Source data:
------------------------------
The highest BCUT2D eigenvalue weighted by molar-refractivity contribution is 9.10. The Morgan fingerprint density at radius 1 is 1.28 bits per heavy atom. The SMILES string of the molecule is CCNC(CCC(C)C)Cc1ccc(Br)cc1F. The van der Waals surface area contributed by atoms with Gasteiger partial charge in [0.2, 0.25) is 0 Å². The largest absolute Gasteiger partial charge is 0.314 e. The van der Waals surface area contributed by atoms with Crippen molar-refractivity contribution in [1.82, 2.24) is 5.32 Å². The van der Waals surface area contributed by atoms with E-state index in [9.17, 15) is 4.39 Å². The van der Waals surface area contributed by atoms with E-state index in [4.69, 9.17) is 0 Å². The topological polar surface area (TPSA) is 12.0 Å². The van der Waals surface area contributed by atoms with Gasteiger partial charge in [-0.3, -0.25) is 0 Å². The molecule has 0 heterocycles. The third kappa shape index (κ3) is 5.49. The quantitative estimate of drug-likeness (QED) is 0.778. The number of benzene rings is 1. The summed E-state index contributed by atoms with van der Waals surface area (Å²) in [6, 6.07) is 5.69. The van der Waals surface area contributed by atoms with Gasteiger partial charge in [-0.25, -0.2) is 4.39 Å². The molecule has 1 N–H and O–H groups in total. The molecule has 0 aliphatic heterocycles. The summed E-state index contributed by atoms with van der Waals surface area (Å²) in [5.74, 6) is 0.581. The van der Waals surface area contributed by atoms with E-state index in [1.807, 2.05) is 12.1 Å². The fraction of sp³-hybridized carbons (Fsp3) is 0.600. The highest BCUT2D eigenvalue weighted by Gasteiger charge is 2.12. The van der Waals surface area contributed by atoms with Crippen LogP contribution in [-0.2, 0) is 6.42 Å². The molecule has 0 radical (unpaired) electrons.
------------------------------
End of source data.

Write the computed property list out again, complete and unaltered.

The highest BCUT2D eigenvalue weighted by molar-refractivity contribution is 9.10. The Morgan fingerprint density at radius 1 is 1.28 bits per heavy atom. The SMILES string of the molecule is CCNC(CCC(C)C)Cc1ccc(Br)cc1F. The van der Waals surface area contributed by atoms with Gasteiger partial charge in [0.2, 0.25) is 0 Å². The largest absolute Gasteiger partial charge is 0.314 e. The van der Waals surface area contributed by atoms with Crippen molar-refractivity contribution in [1.82, 2.24) is 5.32 Å². The van der Waals surface area contributed by atoms with E-state index in [9.17, 15) is 4.39 Å². The van der Waals surface area contributed by atoms with E-state index in [4.69, 9.17) is 0 Å². The topological polar surface area (TPSA) is 12.0 Å². The van der Waals surface area contributed by atoms with Gasteiger partial charge in [-0.3, -0.25) is 0 Å². The molecule has 0 heterocycles. The third kappa shape index (κ3) is 5.49. The quantitative estimate of drug-likeness (QED) is 0.778. The number of benzene rings is 1. The summed E-state index contributed by atoms with van der Waals surface area (Å²) in [6, 6.07) is 5.69. The van der Waals surface area contributed by atoms with Gasteiger partial charge in [-0.25, -0.2) is 4.39 Å². The molecule has 1 N–H and O–H groups in total. The molecule has 0 aliphatic heterocycles. The summed E-state index contributed by atoms with van der Waals surface area (Å²) in [5.74, 6) is 0.581. The van der Waals surface area contributed by atoms with E-state index in [1.807, 2.05) is 12.1 Å². The fraction of sp³-hybridized carbons (Fsp3) is 0.600. The highest BCUT2D eigenvalue weighted by Gasteiger charge is 2.12. The van der Waals surface area contributed by atoms with Crippen LogP contribution in [-0.2, 0) is 6.42 Å². The molecule has 0 radical (unpaired) electrons.